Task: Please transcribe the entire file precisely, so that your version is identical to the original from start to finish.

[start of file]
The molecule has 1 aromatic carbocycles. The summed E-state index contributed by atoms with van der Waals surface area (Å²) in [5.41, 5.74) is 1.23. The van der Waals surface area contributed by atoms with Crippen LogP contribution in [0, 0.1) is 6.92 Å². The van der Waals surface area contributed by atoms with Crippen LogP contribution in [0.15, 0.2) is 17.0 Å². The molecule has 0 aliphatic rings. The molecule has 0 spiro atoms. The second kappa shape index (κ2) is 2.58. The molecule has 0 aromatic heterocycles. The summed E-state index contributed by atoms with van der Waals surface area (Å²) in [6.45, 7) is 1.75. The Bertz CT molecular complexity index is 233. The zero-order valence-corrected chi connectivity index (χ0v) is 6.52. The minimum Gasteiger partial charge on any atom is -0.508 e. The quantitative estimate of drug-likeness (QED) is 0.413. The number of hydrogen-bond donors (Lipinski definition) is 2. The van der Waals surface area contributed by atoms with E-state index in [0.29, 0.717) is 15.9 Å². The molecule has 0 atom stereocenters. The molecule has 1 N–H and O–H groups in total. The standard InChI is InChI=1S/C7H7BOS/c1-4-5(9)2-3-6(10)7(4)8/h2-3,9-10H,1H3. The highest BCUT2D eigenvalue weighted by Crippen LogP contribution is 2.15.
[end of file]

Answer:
The molecule has 1 aromatic carbocycles. The summed E-state index contributed by atoms with van der Waals surface area (Å²) in [5.41, 5.74) is 1.23. The van der Waals surface area contributed by atoms with Crippen LogP contribution in [0, 0.1) is 6.92 Å². The van der Waals surface area contributed by atoms with Crippen LogP contribution in [0.15, 0.2) is 17.0 Å². The molecule has 0 aliphatic rings. The molecule has 0 spiro atoms. The second kappa shape index (κ2) is 2.58. The molecule has 0 aromatic heterocycles. The summed E-state index contributed by atoms with van der Waals surface area (Å²) in [6.45, 7) is 1.75. The Bertz CT molecular complexity index is 233. The zero-order valence-corrected chi connectivity index (χ0v) is 6.52. The minimum Gasteiger partial charge on any atom is -0.508 e. The quantitative estimate of drug-likeness (QED) is 0.413. The number of hydrogen-bond donors (Lipinski definition) is 2. The van der Waals surface area contributed by atoms with E-state index in [0.29, 0.717) is 15.9 Å². The molecule has 0 atom stereocenters. The molecule has 1 N–H and O–H groups in total. The standard InChI is InChI=1S/C7H7BOS/c1-4-5(9)2-3-6(10)7(4)8/h2-3,9-10H,1H3. The highest BCUT2D eigenvalue weighted by Crippen LogP contribution is 2.15.